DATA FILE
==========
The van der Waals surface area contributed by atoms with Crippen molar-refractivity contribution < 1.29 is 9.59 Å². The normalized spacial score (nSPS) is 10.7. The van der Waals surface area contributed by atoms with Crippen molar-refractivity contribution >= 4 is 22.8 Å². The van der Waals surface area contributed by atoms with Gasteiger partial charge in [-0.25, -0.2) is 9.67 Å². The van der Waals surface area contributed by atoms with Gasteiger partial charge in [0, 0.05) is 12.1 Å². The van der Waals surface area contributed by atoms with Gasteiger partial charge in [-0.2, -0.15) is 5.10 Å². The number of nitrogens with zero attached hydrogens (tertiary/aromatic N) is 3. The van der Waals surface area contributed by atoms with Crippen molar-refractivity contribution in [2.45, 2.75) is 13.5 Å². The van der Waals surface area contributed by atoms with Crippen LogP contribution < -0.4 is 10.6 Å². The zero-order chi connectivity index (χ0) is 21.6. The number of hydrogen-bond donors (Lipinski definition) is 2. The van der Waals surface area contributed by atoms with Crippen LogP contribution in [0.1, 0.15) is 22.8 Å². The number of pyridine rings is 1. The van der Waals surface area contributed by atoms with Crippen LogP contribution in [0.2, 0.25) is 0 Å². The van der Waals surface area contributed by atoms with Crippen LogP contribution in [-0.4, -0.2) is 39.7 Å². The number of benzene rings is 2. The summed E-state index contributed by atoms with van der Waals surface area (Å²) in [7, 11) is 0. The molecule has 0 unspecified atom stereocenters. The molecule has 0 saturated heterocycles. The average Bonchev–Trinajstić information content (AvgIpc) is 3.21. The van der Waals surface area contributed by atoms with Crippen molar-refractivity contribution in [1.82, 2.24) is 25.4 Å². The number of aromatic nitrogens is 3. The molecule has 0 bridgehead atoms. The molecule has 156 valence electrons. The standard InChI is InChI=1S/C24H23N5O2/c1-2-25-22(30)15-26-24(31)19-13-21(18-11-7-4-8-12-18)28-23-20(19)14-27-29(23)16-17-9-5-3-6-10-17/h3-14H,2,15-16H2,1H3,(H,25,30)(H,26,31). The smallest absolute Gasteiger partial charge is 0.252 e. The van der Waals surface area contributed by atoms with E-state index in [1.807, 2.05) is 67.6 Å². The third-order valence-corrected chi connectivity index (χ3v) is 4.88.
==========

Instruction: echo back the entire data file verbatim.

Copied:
The van der Waals surface area contributed by atoms with Crippen molar-refractivity contribution < 1.29 is 9.59 Å². The normalized spacial score (nSPS) is 10.7. The van der Waals surface area contributed by atoms with Crippen molar-refractivity contribution >= 4 is 22.8 Å². The van der Waals surface area contributed by atoms with Gasteiger partial charge in [-0.25, -0.2) is 9.67 Å². The van der Waals surface area contributed by atoms with Gasteiger partial charge in [0, 0.05) is 12.1 Å². The van der Waals surface area contributed by atoms with Gasteiger partial charge in [-0.2, -0.15) is 5.10 Å². The number of nitrogens with zero attached hydrogens (tertiary/aromatic N) is 3. The van der Waals surface area contributed by atoms with Crippen molar-refractivity contribution in [2.45, 2.75) is 13.5 Å². The van der Waals surface area contributed by atoms with Crippen LogP contribution < -0.4 is 10.6 Å². The zero-order chi connectivity index (χ0) is 21.6. The number of hydrogen-bond donors (Lipinski definition) is 2. The van der Waals surface area contributed by atoms with Crippen LogP contribution in [0.1, 0.15) is 22.8 Å². The number of pyridine rings is 1. The van der Waals surface area contributed by atoms with Crippen LogP contribution in [0.2, 0.25) is 0 Å². The van der Waals surface area contributed by atoms with Crippen LogP contribution in [-0.4, -0.2) is 39.7 Å². The number of benzene rings is 2. The summed E-state index contributed by atoms with van der Waals surface area (Å²) in [7, 11) is 0. The molecule has 0 unspecified atom stereocenters. The molecule has 0 saturated heterocycles. The average Bonchev–Trinajstić information content (AvgIpc) is 3.21. The van der Waals surface area contributed by atoms with Crippen molar-refractivity contribution in [1.82, 2.24) is 25.4 Å². The number of aromatic nitrogens is 3. The molecule has 0 bridgehead atoms. The molecule has 156 valence electrons. The standard InChI is InChI=1S/C24H23N5O2/c1-2-25-22(30)15-26-24(31)19-13-21(18-11-7-4-8-12-18)28-23-20(19)14-27-29(23)16-17-9-5-3-6-10-17/h3-14H,2,15-16H2,1H3,(H,25,30)(H,26,31). The smallest absolute Gasteiger partial charge is 0.252 e. The van der Waals surface area contributed by atoms with E-state index in [1.807, 2.05) is 67.6 Å². The third-order valence-corrected chi connectivity index (χ3v) is 4.88.